Republicans call for investigation into $25,000 contribution to Hassan
Correction: This story has been updated to remove an incorrect reference to a 2010 decision from the Attorney General about contributions in the gubernatorial campaign. This story originally stated the decision related to how much money candidate John Stephen accepted from PACs. The decision, however, related to contributions from individuals. It said campaigns can accept up to $5,000 from individuals during the period before they declare and up to $1,000 in the general election. It made no ruling on contributions from PACs to candidates.
A $25,000 contribution from a labor union’s political action committee to Gov. Maggie Hassan is the subject of a complaint filed yesterday by the New Hampshire Republican Party with the state attorney general.
Reports filed with the secretary of state’s office in June show the International Brotherhood of Electrical Workers PAC gave $25,000 to Friends of Maggie Hassan on June 12, the same day Hassan officially filed to run for re-election. The Republican Party says this donation violates the state’s political contribution limits. But Hassan’s campaign and the IBEW say the contribution was legal because it was made before she was officially a candidate. Committee reports were due June 18, but candidate reports are not due until Aug. 2, so it’s unclear how much Hassan has raised at this point.
Assistant Attorney General Steve LaBonte said the department will likely begin looking into the complaint immediately, but he doesn’t have a time frame for when it will be resolved. He declined to comment further on the complaint.
Contribution laws say candidates for office who do not accept a voluntary spending cap can take up to $5,000 from individuals during both the primary and general election and up to $1,000 from committees in both periods. Over the years, the attorney general’s office has acknowledged that New Hampshire’s campaign contribution laws are murky. This issue revolves around whether a candidate can accept unlimited contributions from committees before actually filing to become a candidate.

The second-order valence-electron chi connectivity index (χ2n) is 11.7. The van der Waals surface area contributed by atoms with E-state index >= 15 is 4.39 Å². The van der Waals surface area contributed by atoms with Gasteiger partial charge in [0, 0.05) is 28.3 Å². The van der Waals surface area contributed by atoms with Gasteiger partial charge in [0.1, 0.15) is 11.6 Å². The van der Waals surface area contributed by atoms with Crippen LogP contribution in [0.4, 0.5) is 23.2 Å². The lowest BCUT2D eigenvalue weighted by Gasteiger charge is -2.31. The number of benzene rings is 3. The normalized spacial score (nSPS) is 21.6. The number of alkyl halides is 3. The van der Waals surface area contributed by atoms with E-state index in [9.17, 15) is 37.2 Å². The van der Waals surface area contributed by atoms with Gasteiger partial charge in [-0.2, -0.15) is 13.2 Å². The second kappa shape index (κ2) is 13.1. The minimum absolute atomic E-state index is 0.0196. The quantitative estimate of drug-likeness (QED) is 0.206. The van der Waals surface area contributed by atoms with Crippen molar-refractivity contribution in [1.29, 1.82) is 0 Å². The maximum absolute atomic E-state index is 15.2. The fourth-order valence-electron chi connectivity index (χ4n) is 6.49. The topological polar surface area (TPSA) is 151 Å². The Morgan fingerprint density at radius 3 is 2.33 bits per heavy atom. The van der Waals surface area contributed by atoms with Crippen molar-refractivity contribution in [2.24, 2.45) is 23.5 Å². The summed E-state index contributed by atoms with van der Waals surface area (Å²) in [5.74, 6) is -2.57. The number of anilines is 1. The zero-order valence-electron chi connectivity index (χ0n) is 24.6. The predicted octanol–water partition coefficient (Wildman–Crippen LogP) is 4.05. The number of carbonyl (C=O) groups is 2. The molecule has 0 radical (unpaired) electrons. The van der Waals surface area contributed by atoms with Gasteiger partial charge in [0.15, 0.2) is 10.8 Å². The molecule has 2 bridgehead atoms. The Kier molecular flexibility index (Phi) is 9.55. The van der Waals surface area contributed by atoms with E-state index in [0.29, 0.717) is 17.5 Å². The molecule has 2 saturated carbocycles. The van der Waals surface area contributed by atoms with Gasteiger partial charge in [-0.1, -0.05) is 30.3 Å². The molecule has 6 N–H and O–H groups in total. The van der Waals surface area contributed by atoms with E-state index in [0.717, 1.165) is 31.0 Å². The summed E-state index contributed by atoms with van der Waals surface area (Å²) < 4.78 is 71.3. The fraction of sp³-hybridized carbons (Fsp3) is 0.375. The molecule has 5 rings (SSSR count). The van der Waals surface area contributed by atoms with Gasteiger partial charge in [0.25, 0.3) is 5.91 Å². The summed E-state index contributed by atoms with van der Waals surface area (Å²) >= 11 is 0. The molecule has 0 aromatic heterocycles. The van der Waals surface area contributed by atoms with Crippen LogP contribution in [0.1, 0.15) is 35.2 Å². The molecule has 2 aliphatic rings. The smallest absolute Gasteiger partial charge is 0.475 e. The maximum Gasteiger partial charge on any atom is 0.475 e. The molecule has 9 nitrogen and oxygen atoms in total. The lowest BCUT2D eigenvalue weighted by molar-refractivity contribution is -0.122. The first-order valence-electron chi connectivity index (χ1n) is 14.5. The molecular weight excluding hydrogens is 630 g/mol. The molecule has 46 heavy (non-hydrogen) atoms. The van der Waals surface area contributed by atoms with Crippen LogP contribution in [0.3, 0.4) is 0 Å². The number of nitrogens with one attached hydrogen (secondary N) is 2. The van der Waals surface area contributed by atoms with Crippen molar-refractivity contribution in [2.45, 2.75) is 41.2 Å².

In a 2012 letter to the secretary of state’s office clarifying the contribution law, the attorney general’s office wrote, “political committees associated with a candidate may accept contributions that are not in excess of $5,000 until such time as the candidate files for office and declines to agree to voluntary campaign expenditure limits.”
The New Hampshire Republican Party points to that limit as it calls the contributions to Hassan illegal.
“The law and the opinion of the Attorney General is clear: candidates are held to a $5,000 limit in the period before they declare their candidacy. Governor Hassan’s alarming misinterpretation of the law shows that she doesn’t believe she has to adhere to any campaign contribution limits before she officially files her candidacy,” Republican Party spokeswoman Lauren Zelt said in a statement.
Records show Hassan received several other big donations June 12: Both the Service Employees International Union Committee on Political Education and the United Food and Commercial Workers Active Ballot Club each gave her $10,000. Neither of those committees, nor the IBEW PAC, recorded any contributions, making it impossible to tell where the money for the donations to Hassan came from.
But Hassan’s campaign said state law doesn’t limit contributions from committee to committee and that, before officially filing, a candidate’s committee can collect as much money as it wants. Her campaign pointed to previous contributions to former governor John Lynch before he was officially a candidate. In 2006, for example, Lynch took $25,000 from a group called Heartland PAC on June 14, 2006, which was before he filed for re-election. In December 2005, he also received $5,000 from the group. It appears no one challenged those contributions in 2006.
Hassan filed for re-election the same day of the recorded contribution from the IBEW.
“We are confident that all contributions are in line with past precedent under New Hampshire law and advice that campaigns and contributors have received from the Attorney General’s office and the Secretary of State’s office over the years,” campaign spokesman Aaron Jacobs said in a statement.
A local spokesperson for the IBEW said the group is also confident the donation was within the law.
(Kathleen Ronayne can be reached at 369-3309 or email@example.com or on Twitter @kronayne.)